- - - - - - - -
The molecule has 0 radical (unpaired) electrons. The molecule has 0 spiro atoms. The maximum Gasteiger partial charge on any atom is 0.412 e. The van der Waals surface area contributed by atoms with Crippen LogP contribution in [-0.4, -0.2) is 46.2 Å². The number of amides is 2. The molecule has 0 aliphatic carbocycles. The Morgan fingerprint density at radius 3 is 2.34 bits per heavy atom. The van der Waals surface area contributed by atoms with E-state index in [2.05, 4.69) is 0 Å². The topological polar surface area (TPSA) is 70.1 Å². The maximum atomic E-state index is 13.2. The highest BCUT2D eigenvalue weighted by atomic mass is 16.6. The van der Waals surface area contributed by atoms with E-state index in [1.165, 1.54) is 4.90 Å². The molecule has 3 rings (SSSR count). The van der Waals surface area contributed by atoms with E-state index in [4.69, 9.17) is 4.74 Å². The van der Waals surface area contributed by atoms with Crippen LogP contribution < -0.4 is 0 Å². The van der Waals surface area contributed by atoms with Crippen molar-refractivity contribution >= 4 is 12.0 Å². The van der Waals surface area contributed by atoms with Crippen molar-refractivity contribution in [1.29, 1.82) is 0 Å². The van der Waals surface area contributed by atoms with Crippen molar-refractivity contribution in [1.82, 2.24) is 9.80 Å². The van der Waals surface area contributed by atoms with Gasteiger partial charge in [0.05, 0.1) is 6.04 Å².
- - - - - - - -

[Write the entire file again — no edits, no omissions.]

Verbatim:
The molecule has 0 radical (unpaired) electrons. The molecule has 0 spiro atoms. The maximum Gasteiger partial charge on any atom is 0.412 e. The van der Waals surface area contributed by atoms with Crippen LogP contribution in [-0.4, -0.2) is 46.2 Å². The number of amides is 2. The molecule has 0 aliphatic carbocycles. The Morgan fingerprint density at radius 3 is 2.34 bits per heavy atom. The van der Waals surface area contributed by atoms with E-state index in [2.05, 4.69) is 0 Å². The topological polar surface area (TPSA) is 70.1 Å². The maximum atomic E-state index is 13.2. The highest BCUT2D eigenvalue weighted by atomic mass is 16.6. The van der Waals surface area contributed by atoms with E-state index in [1.165, 1.54) is 4.90 Å². The molecule has 3 rings (SSSR count). The van der Waals surface area contributed by atoms with E-state index in [4.69, 9.17) is 4.74 Å². The van der Waals surface area contributed by atoms with Crippen LogP contribution < -0.4 is 0 Å². The van der Waals surface area contributed by atoms with Crippen molar-refractivity contribution >= 4 is 12.0 Å². The van der Waals surface area contributed by atoms with Crippen molar-refractivity contribution in [1.29, 1.82) is 0 Å². The van der Waals surface area contributed by atoms with Crippen molar-refractivity contribution in [1.82, 2.24) is 9.80 Å². The van der Waals surface area contributed by atoms with Gasteiger partial charge in [0.05, 0.1) is 6.04 Å².